Jeffrey Epstein Guards Charged in NY

MANHATTAN (CN) — Federal prosecutors brought charges Tuesday against two prison guards accused of falsifying records to cover up their failure to check on Jeffrey Epstein before the high-profile inmate was found dead in his cell this summer.

Supporters surround and hide from view one of two jail guards, center, responsible for monitoring Jeffrey Epstein the night he killed himself, following their federal court arraignment  Tuesday on charges of falsifying prison records. (AP Photo/Bebeto Matthews)

Tova Noel, 31, and Michael Thomas, 41, are each charged in New York with one count of conspiring to defraud the United States by their Metropolitan Correctional Center misconduct.

Noel is also charged with five counts of making false records, while Thomas is charged with three counts of making false records — each of which carries a maximum sentence of five years in prison. 

After Epstein’s July arrest on sex-trafficking charges, authorities had been holding the politically connected financier in the MCC’s special housing unit ahead of trial.

Epstein was found dead in his cell at 6:30 a.m. on Aug. 10, caused by what the New York City’s chief medical examiner concluded was suicide by hanging.

This morning’s indictment says video surveillance show the guards did not perform inmate counts on the night of Aug. 9 or the following morning, but they did fill out paperwork falsely affirming that that they conducted the required checks.

It quotes what Thomas, a materials handler who occasionally worked overtime shifts, told his supervisor after Epstein was found unresponsive in his cell.

Thomas said, according to the indictment: “We messed up,” and “I messed up, she’s not to blame, we didn’t do any rounds.”

“Despite the requirement that officers on duty in the SHU conduct and document regular, 30-minute rounds, Tova Noel and Michael Thomas, the defendants did not perform any of the required 30-minute rounds during their shift between 12 a.m. and 6:30 a.m.,” the indictment says.  “Nonetheless, Noel completed and signed more than 75 separate 30-minute round entries falsely affirming that they had in, in fact, conducted such rounds.”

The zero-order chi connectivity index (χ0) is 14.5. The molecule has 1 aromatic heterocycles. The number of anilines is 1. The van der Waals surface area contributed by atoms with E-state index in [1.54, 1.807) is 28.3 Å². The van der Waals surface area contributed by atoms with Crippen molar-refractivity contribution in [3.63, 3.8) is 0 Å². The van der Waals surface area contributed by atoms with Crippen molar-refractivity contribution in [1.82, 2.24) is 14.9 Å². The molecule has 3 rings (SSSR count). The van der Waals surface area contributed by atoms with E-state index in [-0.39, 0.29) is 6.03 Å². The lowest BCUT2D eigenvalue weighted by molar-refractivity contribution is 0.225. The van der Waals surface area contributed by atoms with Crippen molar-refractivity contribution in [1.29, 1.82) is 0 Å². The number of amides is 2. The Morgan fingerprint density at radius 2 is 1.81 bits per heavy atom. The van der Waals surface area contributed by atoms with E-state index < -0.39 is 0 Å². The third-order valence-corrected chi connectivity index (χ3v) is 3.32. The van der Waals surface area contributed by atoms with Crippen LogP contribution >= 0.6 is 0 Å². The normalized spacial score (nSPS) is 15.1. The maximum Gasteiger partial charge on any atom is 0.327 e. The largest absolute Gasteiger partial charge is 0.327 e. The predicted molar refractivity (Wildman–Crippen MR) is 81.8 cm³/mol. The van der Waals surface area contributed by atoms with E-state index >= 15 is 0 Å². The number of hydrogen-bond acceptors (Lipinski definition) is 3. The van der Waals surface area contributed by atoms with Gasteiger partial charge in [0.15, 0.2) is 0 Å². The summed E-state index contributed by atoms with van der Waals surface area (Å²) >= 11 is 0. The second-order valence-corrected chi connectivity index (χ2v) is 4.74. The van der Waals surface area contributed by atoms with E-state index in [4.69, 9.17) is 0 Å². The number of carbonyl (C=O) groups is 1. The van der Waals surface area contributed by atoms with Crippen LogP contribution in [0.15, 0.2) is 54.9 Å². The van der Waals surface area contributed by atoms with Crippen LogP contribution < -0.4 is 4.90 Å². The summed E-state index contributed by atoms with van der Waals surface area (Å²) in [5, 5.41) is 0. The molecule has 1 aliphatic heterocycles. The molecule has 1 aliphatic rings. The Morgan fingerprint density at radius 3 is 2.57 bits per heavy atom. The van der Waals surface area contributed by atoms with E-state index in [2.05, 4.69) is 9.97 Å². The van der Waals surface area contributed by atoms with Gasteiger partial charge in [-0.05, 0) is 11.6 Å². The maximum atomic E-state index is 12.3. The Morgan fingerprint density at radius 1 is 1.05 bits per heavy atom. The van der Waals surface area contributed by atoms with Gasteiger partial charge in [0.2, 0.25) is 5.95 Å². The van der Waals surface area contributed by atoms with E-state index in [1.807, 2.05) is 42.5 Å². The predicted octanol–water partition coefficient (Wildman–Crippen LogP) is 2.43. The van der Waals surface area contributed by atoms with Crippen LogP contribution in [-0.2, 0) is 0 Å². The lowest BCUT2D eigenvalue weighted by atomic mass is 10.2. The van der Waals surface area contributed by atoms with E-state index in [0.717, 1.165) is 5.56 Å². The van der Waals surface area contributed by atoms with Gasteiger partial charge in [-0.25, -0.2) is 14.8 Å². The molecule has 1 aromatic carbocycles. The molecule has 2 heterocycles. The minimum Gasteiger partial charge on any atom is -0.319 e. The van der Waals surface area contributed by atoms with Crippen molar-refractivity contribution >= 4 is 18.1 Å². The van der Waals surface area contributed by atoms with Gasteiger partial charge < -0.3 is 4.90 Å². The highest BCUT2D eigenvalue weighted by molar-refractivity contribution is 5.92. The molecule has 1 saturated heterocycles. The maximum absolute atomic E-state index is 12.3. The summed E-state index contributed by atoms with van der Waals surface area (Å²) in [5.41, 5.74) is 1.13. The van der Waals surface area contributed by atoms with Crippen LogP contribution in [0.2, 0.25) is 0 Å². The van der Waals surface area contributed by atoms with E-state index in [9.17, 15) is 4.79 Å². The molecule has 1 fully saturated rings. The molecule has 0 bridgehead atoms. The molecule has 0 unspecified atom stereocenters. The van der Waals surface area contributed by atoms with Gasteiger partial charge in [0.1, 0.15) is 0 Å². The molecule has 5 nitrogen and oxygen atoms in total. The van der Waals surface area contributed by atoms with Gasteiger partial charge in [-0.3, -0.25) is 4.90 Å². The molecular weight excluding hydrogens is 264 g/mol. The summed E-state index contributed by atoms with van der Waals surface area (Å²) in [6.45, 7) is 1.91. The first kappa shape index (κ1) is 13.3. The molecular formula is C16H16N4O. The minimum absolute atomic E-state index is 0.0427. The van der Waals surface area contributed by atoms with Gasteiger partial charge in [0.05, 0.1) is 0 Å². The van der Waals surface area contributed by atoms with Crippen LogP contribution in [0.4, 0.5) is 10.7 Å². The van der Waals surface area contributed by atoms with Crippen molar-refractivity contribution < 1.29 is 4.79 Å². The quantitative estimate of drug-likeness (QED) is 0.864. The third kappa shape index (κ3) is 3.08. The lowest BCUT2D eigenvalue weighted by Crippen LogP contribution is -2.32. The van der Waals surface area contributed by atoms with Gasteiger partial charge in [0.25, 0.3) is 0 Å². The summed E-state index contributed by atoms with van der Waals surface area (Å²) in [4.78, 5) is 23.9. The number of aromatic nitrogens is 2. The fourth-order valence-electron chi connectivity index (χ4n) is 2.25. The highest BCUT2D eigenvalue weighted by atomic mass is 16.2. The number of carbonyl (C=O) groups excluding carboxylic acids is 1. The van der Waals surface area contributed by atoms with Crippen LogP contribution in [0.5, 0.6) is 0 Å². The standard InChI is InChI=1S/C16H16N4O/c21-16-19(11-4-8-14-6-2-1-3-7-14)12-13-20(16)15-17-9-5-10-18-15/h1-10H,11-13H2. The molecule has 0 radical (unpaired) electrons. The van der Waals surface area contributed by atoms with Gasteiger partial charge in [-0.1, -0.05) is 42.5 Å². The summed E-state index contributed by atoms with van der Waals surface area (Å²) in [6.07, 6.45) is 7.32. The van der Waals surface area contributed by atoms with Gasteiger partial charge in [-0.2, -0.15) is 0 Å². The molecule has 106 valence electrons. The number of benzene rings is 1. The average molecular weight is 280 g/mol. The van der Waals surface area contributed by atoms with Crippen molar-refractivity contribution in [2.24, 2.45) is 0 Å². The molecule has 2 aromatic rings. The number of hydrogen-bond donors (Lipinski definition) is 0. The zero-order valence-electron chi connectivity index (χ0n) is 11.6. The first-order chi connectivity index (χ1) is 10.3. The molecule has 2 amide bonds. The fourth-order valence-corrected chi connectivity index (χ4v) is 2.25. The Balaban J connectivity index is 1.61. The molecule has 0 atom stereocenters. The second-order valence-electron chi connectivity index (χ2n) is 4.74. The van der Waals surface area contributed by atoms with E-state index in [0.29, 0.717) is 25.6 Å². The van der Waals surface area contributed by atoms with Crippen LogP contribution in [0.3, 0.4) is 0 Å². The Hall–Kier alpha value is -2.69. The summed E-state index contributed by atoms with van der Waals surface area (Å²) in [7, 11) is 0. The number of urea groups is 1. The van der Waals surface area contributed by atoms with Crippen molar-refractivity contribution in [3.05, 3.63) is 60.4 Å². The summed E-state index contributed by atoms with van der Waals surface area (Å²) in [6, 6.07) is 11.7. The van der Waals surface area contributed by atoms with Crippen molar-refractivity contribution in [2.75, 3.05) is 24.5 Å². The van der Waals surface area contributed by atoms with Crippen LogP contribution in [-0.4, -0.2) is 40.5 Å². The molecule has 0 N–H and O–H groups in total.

Instead of performing their rounds, Noel and Thomas allegedly sat at their desk, browsed the internet and moved around the Special Housing Unit.

“To conceal their failure to perform their duties, Noel and Thomas repeatedly signed false certifications attesting to having conducted multiple counts on inmates when, in truth and in fact, they never conducted such counts,” the indictment states.

According to the indictment, the last time any person checked on Epstein was around 10:30 p.m., when Noel briefly walked up to the door of the Epstein’s cell, just 15 feet from the correctional officers’ desk in the Special Housing Unit.

At their arraignment Tuesday afternoon, Noel and Thomas both pleaded not guilty and were released on their own signature with matching $100,000 bail packages.

Noel’s attorney Jason Foy said both defendants surrendered voluntarily to authorities Tuesday morning and that his client has been completely cooperative and in communication with the government since Aug. 14.

Thomas was one of the correctional officers who responded to a July 23 incident, when MCC officers found Epstein on the floor of cell with a strip of bedsheet around his neck in an apparent suicide attempt.

Epstein was temporarily transferred out of the Special Housing Unit after this incident and placed on suicide watch. For the next 24 hours, Epstein was housed in a cell on the hospital-wing floor of the MCC where he was constantly monitored by staff member or specially trained inmate companion.

He remained under 24-hour-a-day watch after he was transferred to psychological observation until July 30, 2019, which is less restrictive than suicide watch.

The Metropolitan Correctional Center in New York, photographed on July 1, 2019. (AP Photo/Richard Drew)

Defense attorneys had requested a bail package after Epstein’s arrest that included pretrial home confinement, but U.S. District Judge Richard Berman denied the request, citing Epstein’s decoy passport, his status as a convicted sex offender and untold assets of over half a billion dollars.

Thomas was represented at the hearing by Newark-based defense attorney Montell Figgins.

Workers at the prison are represented by the Council of Prison Locals C-33, a union council within the American Federation of Government Employees.

More than a dozen MCC employees attended the hearing Tuesday.

Prior to Epstein’s death, the last detainee suicide at the MCC occurred in 2006, a Bureau of Prisons spokesperson confirmed to Courthouse News. 

The next hearing in the case will be held before U.S. District Judge Analisa Torres on Monday, Nov. 25.

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